Determined residents campaigning against the building of a mobile phone mast near their homes hope to scupper the scheme with a planning application of their own.

Controversial plans by T-Mobile to build an 8.5 metre mast on a thin strip of land in Berry Lane were approved on appeal in December 2007.

Many residents, however, fear the potential health impacts of the mast – an edifice which will stand just yards from their front doors and around 150 metres from nearby Arnett Hills School.

A determined campaign group, however, have applied to have the thin 200 yard strip of land designated a Village Green – a title that would protect it from development in perpetuity.

If built in the interim the mast would have to be torn down should Hertfordshire County Council rule in favour of the residents.

June Raitt, who organised the application, said: “They want to build the mast right outside my house. It would beam straight into my bedroom.

“I take a great deal of pride in my property and do not want this outside. A lot of us are worried about the health risks.”

The application is the latest tactic in a long line of determined resistance by residents – one of whom chained herself to a tree in protest some 12 months ago.

As the law stands, any land not registered by August 1, 1970, ceased to be a village green.

It is, however, possible that unregistered land can become a green if a significant number of local people testify to undertaking “lawful sports and pastimes” over a period of 20 years or more.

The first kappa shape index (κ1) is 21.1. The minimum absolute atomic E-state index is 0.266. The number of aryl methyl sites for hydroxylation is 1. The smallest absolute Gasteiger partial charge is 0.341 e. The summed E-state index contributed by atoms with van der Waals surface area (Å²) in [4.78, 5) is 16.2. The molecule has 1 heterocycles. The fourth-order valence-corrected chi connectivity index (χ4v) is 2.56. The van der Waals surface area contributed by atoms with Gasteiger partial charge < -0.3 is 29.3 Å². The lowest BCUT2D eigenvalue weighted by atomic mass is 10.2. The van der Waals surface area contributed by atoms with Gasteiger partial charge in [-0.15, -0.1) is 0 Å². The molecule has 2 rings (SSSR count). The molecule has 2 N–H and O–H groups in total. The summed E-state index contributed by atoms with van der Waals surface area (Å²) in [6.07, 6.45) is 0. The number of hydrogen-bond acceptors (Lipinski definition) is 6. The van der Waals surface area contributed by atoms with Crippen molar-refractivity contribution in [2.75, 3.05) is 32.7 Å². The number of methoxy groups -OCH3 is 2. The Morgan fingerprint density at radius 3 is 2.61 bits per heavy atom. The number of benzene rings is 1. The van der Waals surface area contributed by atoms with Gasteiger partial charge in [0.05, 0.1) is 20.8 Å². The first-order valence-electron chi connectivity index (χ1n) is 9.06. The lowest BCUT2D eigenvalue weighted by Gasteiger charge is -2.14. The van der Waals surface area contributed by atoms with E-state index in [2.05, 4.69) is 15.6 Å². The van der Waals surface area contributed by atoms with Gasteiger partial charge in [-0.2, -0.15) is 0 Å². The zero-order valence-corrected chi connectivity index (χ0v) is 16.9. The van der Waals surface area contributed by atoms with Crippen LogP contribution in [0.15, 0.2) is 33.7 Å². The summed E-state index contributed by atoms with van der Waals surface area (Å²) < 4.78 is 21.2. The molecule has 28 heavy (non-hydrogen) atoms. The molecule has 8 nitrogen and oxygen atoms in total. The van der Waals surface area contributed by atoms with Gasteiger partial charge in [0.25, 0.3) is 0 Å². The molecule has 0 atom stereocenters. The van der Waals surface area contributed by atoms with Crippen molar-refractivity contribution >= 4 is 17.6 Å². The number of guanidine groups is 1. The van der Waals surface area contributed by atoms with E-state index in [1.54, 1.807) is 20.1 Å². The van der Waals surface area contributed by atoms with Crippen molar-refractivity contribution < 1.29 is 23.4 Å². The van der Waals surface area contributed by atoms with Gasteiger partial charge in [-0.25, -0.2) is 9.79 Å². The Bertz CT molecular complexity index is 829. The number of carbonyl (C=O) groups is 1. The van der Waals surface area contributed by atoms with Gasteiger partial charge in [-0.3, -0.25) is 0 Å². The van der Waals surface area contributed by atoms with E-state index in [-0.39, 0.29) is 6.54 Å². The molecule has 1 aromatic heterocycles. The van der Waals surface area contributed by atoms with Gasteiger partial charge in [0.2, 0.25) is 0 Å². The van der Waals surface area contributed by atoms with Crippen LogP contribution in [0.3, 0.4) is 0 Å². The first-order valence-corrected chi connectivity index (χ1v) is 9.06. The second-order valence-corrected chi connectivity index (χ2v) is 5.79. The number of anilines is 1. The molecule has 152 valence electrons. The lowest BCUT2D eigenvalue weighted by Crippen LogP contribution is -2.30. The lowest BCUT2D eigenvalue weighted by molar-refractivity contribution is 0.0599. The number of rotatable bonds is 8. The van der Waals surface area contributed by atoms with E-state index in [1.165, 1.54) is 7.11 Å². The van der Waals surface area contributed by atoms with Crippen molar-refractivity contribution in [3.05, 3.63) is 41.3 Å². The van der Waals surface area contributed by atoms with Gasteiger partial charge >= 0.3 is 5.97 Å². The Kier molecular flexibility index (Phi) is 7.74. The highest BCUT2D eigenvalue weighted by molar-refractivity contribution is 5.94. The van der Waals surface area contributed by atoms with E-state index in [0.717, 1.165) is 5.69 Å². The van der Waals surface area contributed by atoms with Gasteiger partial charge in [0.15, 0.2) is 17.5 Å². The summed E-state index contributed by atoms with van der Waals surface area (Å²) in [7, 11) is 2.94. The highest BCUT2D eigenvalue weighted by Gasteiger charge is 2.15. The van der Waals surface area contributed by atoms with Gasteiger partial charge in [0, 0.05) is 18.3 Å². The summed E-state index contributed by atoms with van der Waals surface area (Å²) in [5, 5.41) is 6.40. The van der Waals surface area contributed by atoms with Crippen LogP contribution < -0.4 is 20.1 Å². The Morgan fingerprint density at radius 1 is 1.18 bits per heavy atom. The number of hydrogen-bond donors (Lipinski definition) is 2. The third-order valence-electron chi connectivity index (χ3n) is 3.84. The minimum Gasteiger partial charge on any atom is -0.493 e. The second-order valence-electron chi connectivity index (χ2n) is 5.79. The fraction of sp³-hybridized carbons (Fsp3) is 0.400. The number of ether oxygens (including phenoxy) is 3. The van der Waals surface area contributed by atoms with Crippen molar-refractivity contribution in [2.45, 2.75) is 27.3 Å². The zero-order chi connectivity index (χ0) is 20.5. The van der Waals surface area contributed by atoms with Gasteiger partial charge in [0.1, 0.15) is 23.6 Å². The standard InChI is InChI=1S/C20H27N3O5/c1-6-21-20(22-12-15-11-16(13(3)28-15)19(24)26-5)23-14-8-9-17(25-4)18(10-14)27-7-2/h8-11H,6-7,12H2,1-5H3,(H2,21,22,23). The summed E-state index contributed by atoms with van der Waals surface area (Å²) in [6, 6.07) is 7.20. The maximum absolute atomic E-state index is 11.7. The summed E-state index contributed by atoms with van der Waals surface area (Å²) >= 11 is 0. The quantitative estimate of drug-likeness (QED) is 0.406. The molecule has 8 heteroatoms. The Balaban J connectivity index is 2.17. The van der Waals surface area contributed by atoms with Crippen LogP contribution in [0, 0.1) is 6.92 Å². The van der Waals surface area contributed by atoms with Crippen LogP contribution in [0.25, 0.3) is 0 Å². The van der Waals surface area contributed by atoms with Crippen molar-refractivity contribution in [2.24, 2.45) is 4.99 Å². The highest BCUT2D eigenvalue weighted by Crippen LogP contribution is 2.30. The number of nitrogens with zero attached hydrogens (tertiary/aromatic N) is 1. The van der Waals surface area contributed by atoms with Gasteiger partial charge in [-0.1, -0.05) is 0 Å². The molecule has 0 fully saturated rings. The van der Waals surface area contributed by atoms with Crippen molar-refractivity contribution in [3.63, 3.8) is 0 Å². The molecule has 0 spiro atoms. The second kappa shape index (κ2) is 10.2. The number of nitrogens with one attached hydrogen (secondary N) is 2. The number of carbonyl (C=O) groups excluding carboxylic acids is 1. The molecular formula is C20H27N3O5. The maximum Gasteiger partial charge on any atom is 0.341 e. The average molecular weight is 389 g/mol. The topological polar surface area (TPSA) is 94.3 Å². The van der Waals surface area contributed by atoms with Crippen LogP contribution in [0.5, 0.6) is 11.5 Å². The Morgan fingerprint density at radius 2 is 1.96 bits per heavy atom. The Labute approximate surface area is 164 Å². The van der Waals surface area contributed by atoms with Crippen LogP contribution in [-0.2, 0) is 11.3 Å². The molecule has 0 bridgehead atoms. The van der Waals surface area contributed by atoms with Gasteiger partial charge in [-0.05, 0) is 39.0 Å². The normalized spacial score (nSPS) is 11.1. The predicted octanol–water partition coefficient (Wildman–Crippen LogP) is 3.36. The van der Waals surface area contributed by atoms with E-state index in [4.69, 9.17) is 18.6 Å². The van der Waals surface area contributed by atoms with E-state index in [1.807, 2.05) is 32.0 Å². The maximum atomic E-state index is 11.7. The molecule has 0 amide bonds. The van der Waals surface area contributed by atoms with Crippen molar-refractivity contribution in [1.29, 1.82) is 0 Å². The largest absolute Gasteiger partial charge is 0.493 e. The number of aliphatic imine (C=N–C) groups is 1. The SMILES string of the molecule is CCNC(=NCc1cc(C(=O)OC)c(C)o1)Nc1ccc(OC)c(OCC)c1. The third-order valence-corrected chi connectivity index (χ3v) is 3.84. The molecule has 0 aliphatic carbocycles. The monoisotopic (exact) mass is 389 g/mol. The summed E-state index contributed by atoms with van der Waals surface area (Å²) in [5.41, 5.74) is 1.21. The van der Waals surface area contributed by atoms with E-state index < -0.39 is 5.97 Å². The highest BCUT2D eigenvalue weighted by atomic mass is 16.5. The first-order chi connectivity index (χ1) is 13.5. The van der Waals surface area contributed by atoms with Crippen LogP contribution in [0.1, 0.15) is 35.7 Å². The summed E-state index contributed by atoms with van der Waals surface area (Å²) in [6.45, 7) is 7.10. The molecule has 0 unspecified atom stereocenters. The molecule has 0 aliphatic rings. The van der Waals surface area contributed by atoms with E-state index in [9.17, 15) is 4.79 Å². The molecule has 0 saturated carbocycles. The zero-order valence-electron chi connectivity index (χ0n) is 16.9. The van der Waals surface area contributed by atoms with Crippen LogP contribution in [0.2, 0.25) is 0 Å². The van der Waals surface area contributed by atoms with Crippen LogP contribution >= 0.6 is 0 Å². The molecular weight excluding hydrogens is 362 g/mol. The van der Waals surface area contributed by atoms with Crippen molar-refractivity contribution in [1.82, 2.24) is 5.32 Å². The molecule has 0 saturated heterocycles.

Once granted it is virtually impossible (although not beyond the bounds of legal argument) to develop affected land.

The application, funded by community donations and other fundraising events, is likely to be decided at a public inquiry – either this year or next.

The application is just one of a growing number of village green applications nationwide – applications frequently used to fend off unwanted developments.

Mrs Raitt and her supporters hope to mirror the success enjoyed by the Keep Croxley Green Pressure Group, which in October 2007 won a three year battle to prevent the building of a London Underground depot and secure in its place a village green.

The determined pensioner added: “It is important that we preserve this land for the community to enjoy. Making it a village green would benefit everybody.”

Councillor Les Mead also leant his support to the application, saying: “I wish them lock with it. They are fantastically well organised and have shown what people power can achieve.”